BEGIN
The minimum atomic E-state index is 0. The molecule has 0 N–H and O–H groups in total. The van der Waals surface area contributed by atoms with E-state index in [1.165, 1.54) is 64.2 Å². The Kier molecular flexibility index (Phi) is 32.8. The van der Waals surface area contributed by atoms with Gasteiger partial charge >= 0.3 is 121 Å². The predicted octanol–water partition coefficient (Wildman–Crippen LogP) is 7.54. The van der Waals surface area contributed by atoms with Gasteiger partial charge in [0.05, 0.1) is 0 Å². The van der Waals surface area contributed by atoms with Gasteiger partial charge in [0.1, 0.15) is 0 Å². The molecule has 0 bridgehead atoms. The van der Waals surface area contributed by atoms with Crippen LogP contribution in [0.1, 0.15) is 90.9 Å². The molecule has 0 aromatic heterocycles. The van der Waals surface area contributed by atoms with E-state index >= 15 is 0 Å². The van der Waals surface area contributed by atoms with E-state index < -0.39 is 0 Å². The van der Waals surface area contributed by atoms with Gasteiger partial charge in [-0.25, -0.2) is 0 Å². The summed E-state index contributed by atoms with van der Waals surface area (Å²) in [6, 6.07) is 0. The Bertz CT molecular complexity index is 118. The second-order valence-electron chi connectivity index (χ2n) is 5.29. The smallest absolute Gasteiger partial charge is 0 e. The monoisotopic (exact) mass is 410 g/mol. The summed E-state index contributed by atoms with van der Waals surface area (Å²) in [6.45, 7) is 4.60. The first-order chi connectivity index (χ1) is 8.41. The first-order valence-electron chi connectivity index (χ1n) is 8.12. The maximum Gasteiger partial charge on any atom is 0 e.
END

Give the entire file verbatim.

The minimum atomic E-state index is 0. The molecule has 0 N–H and O–H groups in total. The van der Waals surface area contributed by atoms with E-state index in [1.165, 1.54) is 64.2 Å². The Kier molecular flexibility index (Phi) is 32.8. The van der Waals surface area contributed by atoms with Gasteiger partial charge >= 0.3 is 121 Å². The predicted octanol–water partition coefficient (Wildman–Crippen LogP) is 7.54. The van der Waals surface area contributed by atoms with Gasteiger partial charge in [0.05, 0.1) is 0 Å². The van der Waals surface area contributed by atoms with Gasteiger partial charge in [0.1, 0.15) is 0 Å². The molecule has 0 bridgehead atoms. The van der Waals surface area contributed by atoms with Crippen LogP contribution in [0.1, 0.15) is 90.9 Å². The molecule has 0 aromatic heterocycles. The van der Waals surface area contributed by atoms with E-state index >= 15 is 0 Å². The van der Waals surface area contributed by atoms with E-state index < -0.39 is 0 Å². The van der Waals surface area contributed by atoms with Gasteiger partial charge in [-0.25, -0.2) is 0 Å². The summed E-state index contributed by atoms with van der Waals surface area (Å²) in [6, 6.07) is 0. The Bertz CT molecular complexity index is 118. The second-order valence-electron chi connectivity index (χ2n) is 5.29. The smallest absolute Gasteiger partial charge is 0 e. The monoisotopic (exact) mass is 410 g/mol. The summed E-state index contributed by atoms with van der Waals surface area (Å²) in [6.45, 7) is 4.60. The first-order chi connectivity index (χ1) is 8.41. The first-order valence-electron chi connectivity index (χ1n) is 8.12. The maximum Gasteiger partial charge on any atom is 0 e.